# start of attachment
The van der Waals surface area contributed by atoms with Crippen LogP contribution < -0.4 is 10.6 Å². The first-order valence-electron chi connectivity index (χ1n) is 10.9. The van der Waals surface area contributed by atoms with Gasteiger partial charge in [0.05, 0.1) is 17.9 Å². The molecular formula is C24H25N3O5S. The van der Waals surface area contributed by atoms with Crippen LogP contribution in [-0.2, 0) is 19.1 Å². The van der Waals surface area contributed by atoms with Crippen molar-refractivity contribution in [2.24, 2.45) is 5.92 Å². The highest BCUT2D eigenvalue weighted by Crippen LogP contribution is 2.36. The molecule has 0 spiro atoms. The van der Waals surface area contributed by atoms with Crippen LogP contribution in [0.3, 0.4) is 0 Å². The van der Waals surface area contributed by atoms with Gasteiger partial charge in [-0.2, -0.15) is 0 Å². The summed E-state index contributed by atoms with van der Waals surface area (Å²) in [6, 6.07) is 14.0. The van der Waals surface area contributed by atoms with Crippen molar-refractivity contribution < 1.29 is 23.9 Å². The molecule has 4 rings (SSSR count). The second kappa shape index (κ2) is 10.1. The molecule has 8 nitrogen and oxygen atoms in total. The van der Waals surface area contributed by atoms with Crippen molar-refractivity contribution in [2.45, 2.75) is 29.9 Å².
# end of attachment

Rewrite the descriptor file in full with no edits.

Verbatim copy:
The van der Waals surface area contributed by atoms with Crippen LogP contribution < -0.4 is 10.6 Å². The first-order valence-electron chi connectivity index (χ1n) is 10.9. The van der Waals surface area contributed by atoms with Gasteiger partial charge in [0.05, 0.1) is 17.9 Å². The molecular formula is C24H25N3O5S. The van der Waals surface area contributed by atoms with Crippen LogP contribution in [-0.2, 0) is 19.1 Å². The van der Waals surface area contributed by atoms with Crippen molar-refractivity contribution in [2.24, 2.45) is 5.92 Å². The highest BCUT2D eigenvalue weighted by Crippen LogP contribution is 2.36. The molecule has 0 spiro atoms. The van der Waals surface area contributed by atoms with Crippen LogP contribution in [0.3, 0.4) is 0 Å². The van der Waals surface area contributed by atoms with Gasteiger partial charge in [-0.2, -0.15) is 0 Å². The summed E-state index contributed by atoms with van der Waals surface area (Å²) in [6, 6.07) is 14.0. The van der Waals surface area contributed by atoms with Crippen molar-refractivity contribution < 1.29 is 23.9 Å². The molecule has 4 rings (SSSR count). The second kappa shape index (κ2) is 10.1. The molecule has 8 nitrogen and oxygen atoms in total. The van der Waals surface area contributed by atoms with Crippen molar-refractivity contribution in [2.45, 2.75) is 29.9 Å².